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Real Practical Life Trays - from Today! - At Three Years.

Real Practical Life Trays at How we Montessori three year old

Many people would say there is no need for practical life trays in the home. However, I find there are plenty of examples where the work is best presented on a tray. A tray keeps all the materials together and defines the work area. For a young preschooler, it also helps to satisfy their need for order, everything they need for the activity is on the tray. Here are four trays that we used today.

The key for me is to keep the practical life trays as real as possible. There is a lot of transferring work here and it's all for a purpose, for an outcome and all of the materials are real, the child here is mainly transferring seeds, which is fantastic for their fine motor skills. 

How we Montessori sunflower seed practical life tray

Removing seeds from a Sunflower. My children rarely use tweezers for this, they just use their fingers. Otis (9yrs) loves this activity too, he finds it satisfying. All of the transferring and pulling out the seeds strengthens the finger muscles and promotes the use of the pincer grasp.

How we Montessori practical life tray growing sprouts

Growing sprouts. Here we are using a sprouting tray. The child pours the water into the container, puts the white tray part on top and then puts the seeds on the tray ready for sprouting. 

How we Montessori practical life vermiculture tray

This is simple chopping compost with a small knife. We like to chop our compost down into small pieces for our worm farm. This is fantastic work for a child who loves to use a knife, this really helps to work and strengthen the hands. I've included a label here as it's not immediately obvious to the child what the work is, even though my child cannot read all of the words, he will learn to and he can see this food is for the worm farm.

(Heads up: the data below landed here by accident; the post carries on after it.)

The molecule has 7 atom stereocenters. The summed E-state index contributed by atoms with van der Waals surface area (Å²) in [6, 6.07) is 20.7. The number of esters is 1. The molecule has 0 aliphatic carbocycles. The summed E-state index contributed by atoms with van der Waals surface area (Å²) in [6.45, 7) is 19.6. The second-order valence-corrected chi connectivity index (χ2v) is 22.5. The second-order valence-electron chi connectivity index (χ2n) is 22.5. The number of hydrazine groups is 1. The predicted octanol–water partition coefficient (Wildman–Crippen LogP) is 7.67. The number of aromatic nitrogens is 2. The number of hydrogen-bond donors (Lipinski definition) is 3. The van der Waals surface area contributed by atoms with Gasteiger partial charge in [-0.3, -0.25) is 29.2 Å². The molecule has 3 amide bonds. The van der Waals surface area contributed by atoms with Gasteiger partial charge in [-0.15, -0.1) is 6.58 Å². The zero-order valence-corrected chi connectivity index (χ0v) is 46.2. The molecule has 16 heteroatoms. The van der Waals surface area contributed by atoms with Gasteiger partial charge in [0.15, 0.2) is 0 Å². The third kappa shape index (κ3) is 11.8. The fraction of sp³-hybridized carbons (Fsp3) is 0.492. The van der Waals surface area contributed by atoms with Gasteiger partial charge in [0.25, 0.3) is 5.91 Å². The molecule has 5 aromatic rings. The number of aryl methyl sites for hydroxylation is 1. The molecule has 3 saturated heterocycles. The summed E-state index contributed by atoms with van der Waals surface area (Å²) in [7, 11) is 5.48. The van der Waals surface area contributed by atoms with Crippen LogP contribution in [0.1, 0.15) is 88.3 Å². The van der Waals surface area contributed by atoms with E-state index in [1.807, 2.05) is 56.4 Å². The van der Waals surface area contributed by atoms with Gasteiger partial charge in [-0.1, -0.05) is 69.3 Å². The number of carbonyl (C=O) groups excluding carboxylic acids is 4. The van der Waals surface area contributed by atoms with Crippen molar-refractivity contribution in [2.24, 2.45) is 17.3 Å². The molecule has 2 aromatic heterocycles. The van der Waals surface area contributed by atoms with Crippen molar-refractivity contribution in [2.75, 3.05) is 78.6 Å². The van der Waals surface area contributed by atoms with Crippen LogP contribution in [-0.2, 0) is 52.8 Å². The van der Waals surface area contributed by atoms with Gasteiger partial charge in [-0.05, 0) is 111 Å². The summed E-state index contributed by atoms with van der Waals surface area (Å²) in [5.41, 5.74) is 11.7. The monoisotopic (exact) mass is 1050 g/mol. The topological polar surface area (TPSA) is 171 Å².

Otto with vermiculture tray at How we Montessori

Then the child can add the compost to the worm farm. We could do the same with paper and cardboard packaging as we also rip that into smaller pieces before adding it to the farm. 

Packaging sunflower seeds at How we Montessori in jars

Packaging Sunflower seeds. These are some seeds that we harvested earlier. The child fills the little jars with seeds, puts the lids on tightly and adds some labels. We will share these with friends and add a few to our Street Library to share with our neighbours. This is another example of purposeful transferring.

I was thinking these would make excellent gifts, we could also buy pollinator seeds and mix them up and package them nicely to give to friends at Christmas. 

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